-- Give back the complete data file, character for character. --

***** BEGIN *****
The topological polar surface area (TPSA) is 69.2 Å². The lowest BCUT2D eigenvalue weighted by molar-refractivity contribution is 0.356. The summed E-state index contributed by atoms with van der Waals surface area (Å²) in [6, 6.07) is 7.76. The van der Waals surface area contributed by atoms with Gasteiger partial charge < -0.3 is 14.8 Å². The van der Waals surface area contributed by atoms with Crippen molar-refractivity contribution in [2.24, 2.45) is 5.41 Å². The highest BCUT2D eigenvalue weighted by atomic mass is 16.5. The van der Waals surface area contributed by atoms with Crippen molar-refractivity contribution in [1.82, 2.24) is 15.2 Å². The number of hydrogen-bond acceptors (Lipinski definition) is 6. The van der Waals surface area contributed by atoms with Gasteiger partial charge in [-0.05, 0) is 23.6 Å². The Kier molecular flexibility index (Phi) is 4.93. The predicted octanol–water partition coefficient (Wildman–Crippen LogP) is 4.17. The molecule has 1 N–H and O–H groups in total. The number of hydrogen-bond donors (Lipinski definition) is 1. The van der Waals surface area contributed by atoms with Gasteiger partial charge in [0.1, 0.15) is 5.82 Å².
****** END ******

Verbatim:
The topological polar surface area (TPSA) is 69.2 Å². The lowest BCUT2D eigenvalue weighted by molar-refractivity contribution is 0.356. The summed E-state index contributed by atoms with van der Waals surface area (Å²) in [6, 6.07) is 7.76. The van der Waals surface area contributed by atoms with Gasteiger partial charge < -0.3 is 14.8 Å². The van der Waals surface area contributed by atoms with Crippen molar-refractivity contribution in [2.24, 2.45) is 5.41 Å². The highest BCUT2D eigenvalue weighted by atomic mass is 16.5. The van der Waals surface area contributed by atoms with Crippen molar-refractivity contribution in [1.82, 2.24) is 15.2 Å². The number of hydrogen-bond acceptors (Lipinski definition) is 6. The van der Waals surface area contributed by atoms with Gasteiger partial charge in [-0.05, 0) is 23.6 Å². The Kier molecular flexibility index (Phi) is 4.93. The predicted octanol–water partition coefficient (Wildman–Crippen LogP) is 4.17. The molecule has 1 N–H and O–H groups in total. The number of hydrogen-bond donors (Lipinski definition) is 1. The van der Waals surface area contributed by atoms with Gasteiger partial charge in [0.1, 0.15) is 5.82 Å².